In this section, I have introduced some of the images of Das Oita-Gelb-Buch published by Hans-Joachim Schmidt, who has a home page on the history of World War I in Germany. The photos of Rumpf's time in the Oita POW camp were published by the Japanese-German Center Berlin in 1989 as "Du verstehst unsere Herzen gut -Fritz Rumpf im Spannungsfeld der deutsch-japanishen Kulturbeziehungen" published by the Japanese-German Center Berlin in 1989. I would like to express my sincere thanks to all concerned.
Mr. Julius-Paul Kiesewetter, the younger brother of Colonel Karsten Kiesewetter's great-grandfather, was also interned in Oita 2nd POW camp. Mr. Julius-Paul used to run a hotel near Qingdao, China, but in 1914, he was called up for service in World War I. He was taken prisoner of war in an engagement with the Japanese army, and was transferred to Oita. According to the Colonel, he had been a motivated and cheerful person even as a child. He died at the age of 37 because of illness . There are photos of the funeral service held on May 10, 1917. It shows how the funeral was held at the Oita Methodist Church from the elementary school where the camp was located, and how he was buried at the present Sakuragaoka Sanctuary through Takemachi Street.
The left person is Mr. Julius- Paul Kiesewetter.
Prof. Ryuji Honna of the Japan Maritime Self-Defense Force (JMSDF) cadet school conducted a survey and found that the person on the left is Mr. Julius-Paul Kiesewetter.
The photo on the left above was identified as Takemachi Street from the postcard of Takemachi Street in our possession, as the "signboard of Gionya on the left," the "postbox on the right," and the "silhouette of the former Oita Bank" matched. The church also turned out to be the Oita Methodist Church, which has a history dating back to the Meiji era, according to a document ("One Hundred Years of the Church," Oita Church of the Christian Church in Japan, 1988).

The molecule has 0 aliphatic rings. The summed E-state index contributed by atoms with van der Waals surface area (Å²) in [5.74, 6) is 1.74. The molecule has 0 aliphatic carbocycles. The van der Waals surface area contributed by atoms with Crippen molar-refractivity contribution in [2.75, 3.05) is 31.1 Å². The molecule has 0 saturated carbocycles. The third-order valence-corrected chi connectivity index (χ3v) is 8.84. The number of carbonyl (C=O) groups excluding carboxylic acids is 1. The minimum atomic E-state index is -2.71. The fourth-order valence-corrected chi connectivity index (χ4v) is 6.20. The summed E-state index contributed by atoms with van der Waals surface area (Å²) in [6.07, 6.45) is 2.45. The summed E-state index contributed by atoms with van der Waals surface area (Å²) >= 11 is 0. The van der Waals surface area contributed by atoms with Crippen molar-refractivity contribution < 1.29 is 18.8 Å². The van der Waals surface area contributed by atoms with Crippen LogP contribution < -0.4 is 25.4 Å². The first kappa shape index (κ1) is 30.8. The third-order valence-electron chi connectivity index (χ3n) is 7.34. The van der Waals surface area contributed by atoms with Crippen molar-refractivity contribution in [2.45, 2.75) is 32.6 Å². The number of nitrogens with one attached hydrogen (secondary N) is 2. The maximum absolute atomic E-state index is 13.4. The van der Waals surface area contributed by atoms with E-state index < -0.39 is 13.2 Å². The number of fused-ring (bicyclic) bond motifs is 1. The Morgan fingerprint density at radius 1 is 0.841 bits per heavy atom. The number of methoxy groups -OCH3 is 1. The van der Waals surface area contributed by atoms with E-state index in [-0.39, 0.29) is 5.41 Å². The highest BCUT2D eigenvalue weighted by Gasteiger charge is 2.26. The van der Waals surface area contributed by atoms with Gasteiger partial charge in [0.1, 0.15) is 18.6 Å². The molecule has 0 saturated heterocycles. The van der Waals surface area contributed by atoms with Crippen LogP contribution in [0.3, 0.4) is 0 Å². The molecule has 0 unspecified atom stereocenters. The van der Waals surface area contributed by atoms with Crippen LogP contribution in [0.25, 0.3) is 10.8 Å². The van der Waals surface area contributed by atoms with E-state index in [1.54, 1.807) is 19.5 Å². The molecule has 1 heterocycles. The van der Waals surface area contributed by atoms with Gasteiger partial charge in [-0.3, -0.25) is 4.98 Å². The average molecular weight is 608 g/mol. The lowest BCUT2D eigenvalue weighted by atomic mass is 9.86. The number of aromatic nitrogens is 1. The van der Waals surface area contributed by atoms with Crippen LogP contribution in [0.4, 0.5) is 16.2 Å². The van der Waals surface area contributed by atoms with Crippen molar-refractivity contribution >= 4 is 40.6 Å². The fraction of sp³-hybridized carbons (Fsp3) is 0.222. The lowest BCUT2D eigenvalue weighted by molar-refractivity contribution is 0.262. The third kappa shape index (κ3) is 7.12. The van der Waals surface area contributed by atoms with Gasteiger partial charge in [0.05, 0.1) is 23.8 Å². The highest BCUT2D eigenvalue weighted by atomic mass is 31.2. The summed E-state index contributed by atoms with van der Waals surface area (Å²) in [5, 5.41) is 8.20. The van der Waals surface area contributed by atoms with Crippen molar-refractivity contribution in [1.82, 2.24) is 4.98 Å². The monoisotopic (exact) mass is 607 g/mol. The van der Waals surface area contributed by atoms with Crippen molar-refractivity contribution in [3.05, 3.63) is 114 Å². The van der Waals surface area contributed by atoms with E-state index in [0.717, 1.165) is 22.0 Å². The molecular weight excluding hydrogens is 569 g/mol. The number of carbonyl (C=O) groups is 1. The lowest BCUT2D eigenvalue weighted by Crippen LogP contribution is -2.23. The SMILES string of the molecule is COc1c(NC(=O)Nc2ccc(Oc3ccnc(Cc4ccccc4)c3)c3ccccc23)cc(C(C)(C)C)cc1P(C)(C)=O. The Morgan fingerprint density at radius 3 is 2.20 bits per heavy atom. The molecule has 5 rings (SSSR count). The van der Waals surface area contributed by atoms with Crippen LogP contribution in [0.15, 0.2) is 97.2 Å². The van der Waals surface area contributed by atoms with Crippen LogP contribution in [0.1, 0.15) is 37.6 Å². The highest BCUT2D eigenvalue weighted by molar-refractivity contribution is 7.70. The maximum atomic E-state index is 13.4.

Mr. Julius Paull's grave is located at Sakuragaoka Sacred Ground in Shite, Oita City, under the generous care of the local people for a century.
The warehouse shown in the photo of the funeral in the collection of the German Institute for Japanese Studies had been in the Taisho era for a long time, but it was recently rebuilt. The photo on the left was provided by Mr. Rokuro Hisano.
Here, I would like to introduce the locations of Kanaike Elementary School, Oita Methodist Church (at that time), Takemachi Street, the former 72nd Infantry Regiment, Sakuragaoka, etc., where the POW camp was established, using (1) the current Google Map, (2) an aerial map of 1948 (owned by the Oita Prefectural Library), (3) a 1933 map of Oita City (owned by the author), and (4) a 1937 bird's eye view of Oita City (western and eastern). (3) a 1933 map of Oita City (owned by the author), and (4) a 1937 bird's-eye view of Oita City (western and eastern parts) to introduce the geography of the area. The map can be enlarged by double-clicking on it, and I hope it will help you understand the details of the city.